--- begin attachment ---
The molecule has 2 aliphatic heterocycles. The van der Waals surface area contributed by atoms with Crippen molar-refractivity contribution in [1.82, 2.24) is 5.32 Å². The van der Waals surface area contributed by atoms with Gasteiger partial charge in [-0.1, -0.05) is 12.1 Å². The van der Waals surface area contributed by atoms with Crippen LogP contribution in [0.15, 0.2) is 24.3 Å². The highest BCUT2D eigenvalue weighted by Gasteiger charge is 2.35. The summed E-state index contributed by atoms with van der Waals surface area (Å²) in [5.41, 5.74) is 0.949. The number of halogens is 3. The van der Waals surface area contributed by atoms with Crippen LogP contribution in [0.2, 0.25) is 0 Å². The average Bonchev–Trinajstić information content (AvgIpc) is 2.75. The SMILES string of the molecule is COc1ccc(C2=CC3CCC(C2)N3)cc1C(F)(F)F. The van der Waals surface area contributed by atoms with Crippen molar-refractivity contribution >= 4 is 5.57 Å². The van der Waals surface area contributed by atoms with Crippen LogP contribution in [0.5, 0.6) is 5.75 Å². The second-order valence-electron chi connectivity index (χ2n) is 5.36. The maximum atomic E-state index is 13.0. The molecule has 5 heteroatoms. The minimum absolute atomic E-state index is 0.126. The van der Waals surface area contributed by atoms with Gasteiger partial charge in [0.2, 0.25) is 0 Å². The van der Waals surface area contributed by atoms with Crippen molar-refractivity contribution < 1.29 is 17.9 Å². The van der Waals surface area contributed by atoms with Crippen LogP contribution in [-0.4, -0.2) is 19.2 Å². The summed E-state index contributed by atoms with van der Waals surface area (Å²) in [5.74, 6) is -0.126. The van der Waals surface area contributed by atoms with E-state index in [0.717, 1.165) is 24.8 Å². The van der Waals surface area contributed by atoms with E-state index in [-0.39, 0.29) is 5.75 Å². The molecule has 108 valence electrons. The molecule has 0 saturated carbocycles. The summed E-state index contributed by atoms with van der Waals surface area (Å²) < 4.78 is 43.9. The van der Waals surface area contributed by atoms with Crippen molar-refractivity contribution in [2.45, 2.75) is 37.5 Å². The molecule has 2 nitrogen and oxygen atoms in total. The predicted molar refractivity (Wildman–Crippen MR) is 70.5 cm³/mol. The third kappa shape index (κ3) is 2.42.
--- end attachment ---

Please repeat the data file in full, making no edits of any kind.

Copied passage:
The molecule has 2 aliphatic heterocycles. The van der Waals surface area contributed by atoms with Crippen molar-refractivity contribution in [1.82, 2.24) is 5.32 Å². The van der Waals surface area contributed by atoms with Gasteiger partial charge in [-0.1, -0.05) is 12.1 Å². The van der Waals surface area contributed by atoms with Crippen LogP contribution in [0.15, 0.2) is 24.3 Å². The highest BCUT2D eigenvalue weighted by Gasteiger charge is 2.35. The summed E-state index contributed by atoms with van der Waals surface area (Å²) in [5.41, 5.74) is 0.949. The number of halogens is 3. The van der Waals surface area contributed by atoms with Crippen LogP contribution in [0.2, 0.25) is 0 Å². The average Bonchev–Trinajstić information content (AvgIpc) is 2.75. The SMILES string of the molecule is COc1ccc(C2=CC3CCC(C2)N3)cc1C(F)(F)F. The van der Waals surface area contributed by atoms with Crippen molar-refractivity contribution >= 4 is 5.57 Å². The van der Waals surface area contributed by atoms with Crippen LogP contribution in [0.5, 0.6) is 5.75 Å². The second-order valence-electron chi connectivity index (χ2n) is 5.36. The maximum atomic E-state index is 13.0. The molecule has 5 heteroatoms. The minimum absolute atomic E-state index is 0.126. The van der Waals surface area contributed by atoms with Gasteiger partial charge in [0.2, 0.25) is 0 Å². The van der Waals surface area contributed by atoms with Crippen molar-refractivity contribution < 1.29 is 17.9 Å². The van der Waals surface area contributed by atoms with Crippen LogP contribution in [-0.4, -0.2) is 19.2 Å². The summed E-state index contributed by atoms with van der Waals surface area (Å²) in [5.74, 6) is -0.126. The van der Waals surface area contributed by atoms with E-state index in [0.717, 1.165) is 24.8 Å². The van der Waals surface area contributed by atoms with E-state index in [-0.39, 0.29) is 5.75 Å². The molecule has 108 valence electrons. The molecule has 0 saturated carbocycles. The summed E-state index contributed by atoms with van der Waals surface area (Å²) < 4.78 is 43.9. The van der Waals surface area contributed by atoms with Crippen molar-refractivity contribution in [2.45, 2.75) is 37.5 Å². The molecule has 2 nitrogen and oxygen atoms in total. The predicted molar refractivity (Wildman–Crippen MR) is 70.5 cm³/mol. The third kappa shape index (κ3) is 2.42.